BALLAST Ballast is one of those films that is hard to categorize. at times very slowly. But the genuineness of the plot and characters can’t be denied. The movie takes place in the This is also a Mississippi Delta and tells the story of three people coming together as a family almost out of desperation. coming of age film in a dangerous environment that most of us think only exist in urban settings. A double prize winner at the Sundance Film Festival, Ballast is a beautifully told story of defeat and redemption. Real low-budget filmmaking at its best. Stars Michael J. Smith Sr., Jim Myron Ross and Tarra Riggs. THE MESSENGER Outside of combat duty, one of the most difficult assignments anyone can have in the military is telling a next of kin that their loved one has died in war. best of their abilities. The Messenger is a film about two soldiers who have that duty and try to perform it to the When a soldier dies in combat, they must immediately go to the family and give them the bad news. The film gives us a deep, intimate look at human beings dealing with some of the most profound and devastating moments of their lives. The acting is superb right across the board, especially Woody Harrelson as the lead bearer of bad news. Samantha Morton and Woody Harrelson. DINNER RUSH I love films that take me into a world that I’m unfamiliar with and make it feel authentic. Dinner Rush does just that. In one crazy evening it takes you behind the scenes of an Italian I was moved more by this film than The Hurt Locker. Stars Ben Foster, Yes, it’s a slice of life story with little action. And yes, it moves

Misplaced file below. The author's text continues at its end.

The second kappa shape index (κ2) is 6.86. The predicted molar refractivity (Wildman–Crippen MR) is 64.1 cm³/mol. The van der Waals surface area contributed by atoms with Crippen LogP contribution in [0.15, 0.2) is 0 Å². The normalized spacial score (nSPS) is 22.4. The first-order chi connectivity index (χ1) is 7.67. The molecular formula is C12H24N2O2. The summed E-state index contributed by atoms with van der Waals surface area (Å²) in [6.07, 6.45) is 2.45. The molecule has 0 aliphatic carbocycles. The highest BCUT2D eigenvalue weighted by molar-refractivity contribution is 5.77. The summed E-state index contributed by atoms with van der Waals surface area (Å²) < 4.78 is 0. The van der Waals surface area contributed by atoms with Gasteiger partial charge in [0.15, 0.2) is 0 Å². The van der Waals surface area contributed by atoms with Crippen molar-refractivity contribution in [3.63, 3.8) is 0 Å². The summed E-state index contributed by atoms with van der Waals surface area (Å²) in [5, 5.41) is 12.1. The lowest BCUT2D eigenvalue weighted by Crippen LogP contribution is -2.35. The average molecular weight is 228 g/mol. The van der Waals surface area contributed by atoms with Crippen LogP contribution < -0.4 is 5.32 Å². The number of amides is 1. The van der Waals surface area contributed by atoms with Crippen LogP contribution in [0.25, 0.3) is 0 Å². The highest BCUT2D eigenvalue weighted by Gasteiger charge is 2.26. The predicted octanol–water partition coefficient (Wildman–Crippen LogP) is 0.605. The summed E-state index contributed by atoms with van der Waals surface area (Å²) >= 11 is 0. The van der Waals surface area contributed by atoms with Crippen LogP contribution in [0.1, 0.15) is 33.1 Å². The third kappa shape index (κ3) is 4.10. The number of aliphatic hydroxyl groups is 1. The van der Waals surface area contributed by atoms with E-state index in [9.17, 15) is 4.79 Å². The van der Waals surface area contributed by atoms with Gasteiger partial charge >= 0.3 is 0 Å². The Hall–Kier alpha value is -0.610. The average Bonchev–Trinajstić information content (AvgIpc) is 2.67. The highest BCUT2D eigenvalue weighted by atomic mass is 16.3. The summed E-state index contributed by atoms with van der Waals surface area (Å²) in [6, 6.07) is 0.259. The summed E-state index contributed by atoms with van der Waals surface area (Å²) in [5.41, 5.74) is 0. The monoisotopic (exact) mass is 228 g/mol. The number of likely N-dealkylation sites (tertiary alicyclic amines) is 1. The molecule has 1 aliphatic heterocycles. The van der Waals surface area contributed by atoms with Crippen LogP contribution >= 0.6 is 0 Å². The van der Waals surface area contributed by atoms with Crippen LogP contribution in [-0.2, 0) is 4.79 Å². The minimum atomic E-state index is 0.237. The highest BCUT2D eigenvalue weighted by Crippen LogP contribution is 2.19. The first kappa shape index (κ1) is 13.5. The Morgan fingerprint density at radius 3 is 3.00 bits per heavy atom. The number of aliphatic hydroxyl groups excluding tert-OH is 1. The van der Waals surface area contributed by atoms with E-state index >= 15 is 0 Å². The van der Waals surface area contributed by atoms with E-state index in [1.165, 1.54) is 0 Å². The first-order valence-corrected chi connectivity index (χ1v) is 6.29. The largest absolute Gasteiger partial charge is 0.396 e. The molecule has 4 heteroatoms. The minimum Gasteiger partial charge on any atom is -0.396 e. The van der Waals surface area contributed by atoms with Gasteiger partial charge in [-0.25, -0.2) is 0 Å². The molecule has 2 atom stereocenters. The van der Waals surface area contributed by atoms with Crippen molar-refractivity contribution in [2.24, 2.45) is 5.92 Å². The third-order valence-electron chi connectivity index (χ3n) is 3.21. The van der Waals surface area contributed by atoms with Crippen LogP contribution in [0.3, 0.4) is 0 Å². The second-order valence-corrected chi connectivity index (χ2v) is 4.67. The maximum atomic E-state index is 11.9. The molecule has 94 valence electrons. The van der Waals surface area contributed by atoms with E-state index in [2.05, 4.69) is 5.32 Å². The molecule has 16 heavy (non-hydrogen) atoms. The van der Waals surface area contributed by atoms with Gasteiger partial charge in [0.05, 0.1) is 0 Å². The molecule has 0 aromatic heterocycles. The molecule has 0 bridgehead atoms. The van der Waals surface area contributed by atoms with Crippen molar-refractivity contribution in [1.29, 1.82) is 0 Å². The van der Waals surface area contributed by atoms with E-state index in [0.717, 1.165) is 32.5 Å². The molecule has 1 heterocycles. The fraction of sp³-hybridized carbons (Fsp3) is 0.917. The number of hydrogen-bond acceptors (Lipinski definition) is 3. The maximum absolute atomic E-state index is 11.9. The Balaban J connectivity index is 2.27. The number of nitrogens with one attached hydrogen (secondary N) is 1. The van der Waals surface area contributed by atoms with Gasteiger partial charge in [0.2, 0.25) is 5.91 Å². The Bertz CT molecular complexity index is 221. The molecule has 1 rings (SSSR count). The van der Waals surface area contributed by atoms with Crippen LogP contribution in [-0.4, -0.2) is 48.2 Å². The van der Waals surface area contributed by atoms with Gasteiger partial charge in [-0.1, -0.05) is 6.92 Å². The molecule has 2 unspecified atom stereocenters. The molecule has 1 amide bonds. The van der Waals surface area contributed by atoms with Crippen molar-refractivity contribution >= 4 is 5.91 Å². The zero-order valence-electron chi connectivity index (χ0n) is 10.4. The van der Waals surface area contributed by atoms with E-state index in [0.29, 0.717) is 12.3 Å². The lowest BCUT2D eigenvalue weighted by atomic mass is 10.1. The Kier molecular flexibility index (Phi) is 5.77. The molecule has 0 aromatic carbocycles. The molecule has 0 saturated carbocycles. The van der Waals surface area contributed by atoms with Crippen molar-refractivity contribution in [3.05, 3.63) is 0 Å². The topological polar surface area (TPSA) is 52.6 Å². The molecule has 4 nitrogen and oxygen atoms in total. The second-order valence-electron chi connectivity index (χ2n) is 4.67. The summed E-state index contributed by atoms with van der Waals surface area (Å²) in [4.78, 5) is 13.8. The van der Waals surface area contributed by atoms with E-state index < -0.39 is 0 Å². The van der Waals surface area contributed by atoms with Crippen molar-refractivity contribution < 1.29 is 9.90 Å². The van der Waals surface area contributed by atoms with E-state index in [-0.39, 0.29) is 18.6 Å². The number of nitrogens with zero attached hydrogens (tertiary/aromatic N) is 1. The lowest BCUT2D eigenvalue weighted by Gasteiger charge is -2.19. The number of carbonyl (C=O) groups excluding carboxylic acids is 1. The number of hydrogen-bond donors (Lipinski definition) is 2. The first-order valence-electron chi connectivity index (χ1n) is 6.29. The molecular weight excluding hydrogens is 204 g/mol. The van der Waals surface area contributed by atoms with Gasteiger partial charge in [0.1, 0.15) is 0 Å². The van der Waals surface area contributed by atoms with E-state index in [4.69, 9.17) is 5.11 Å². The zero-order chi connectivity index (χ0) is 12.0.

restaurant in New York City to a story of double-crossing, gambling, mafia intimidation and murder. of running a first class restaurant. In the process, you get to know how great food is prepared and the incredible stress This is wonderful smallHighly recommend budget filmmaking with a nice surprise ending. it. Stars Danny Aiello and Edoardo Ballerini. YOUNG AT HEART (Documentary) For those who believe that you’re never too old to learn or enjoy life, Young at Heart should be on your list of must-see films. The story deals with a group of seniors, most of them over 80 years old, who become part of a traveling chorus. But this isn’t your typical senior home chorus. The lovable group must learn and perform a slate of new songs, ranging from James Brown to Coldplay. How they go about preparing and learning these new forms of music is the focus of the film. Funny and enchanting, this is truly a documentary for all ages. THE WAR ZONE Actor Tim Roth's directorial debut, The War Zone, is a fearless, unflattering look at a working class family living is a small home on the raw English coast. With the mother pregnant and unaware of her family falling apart around her, it is the son who must take on the task of challenging and exposing the incestuous relationship between his sister and his father. the-line, especially considering that the brother and sister (Lara Belmont and Freddie Cunliffe) were not professional actors. Highly recommend as a film that will move and upset you at the same time. Stars Ray Winstone and Tilda Swinton. This is not an easy film to watch, but the performances are top-of-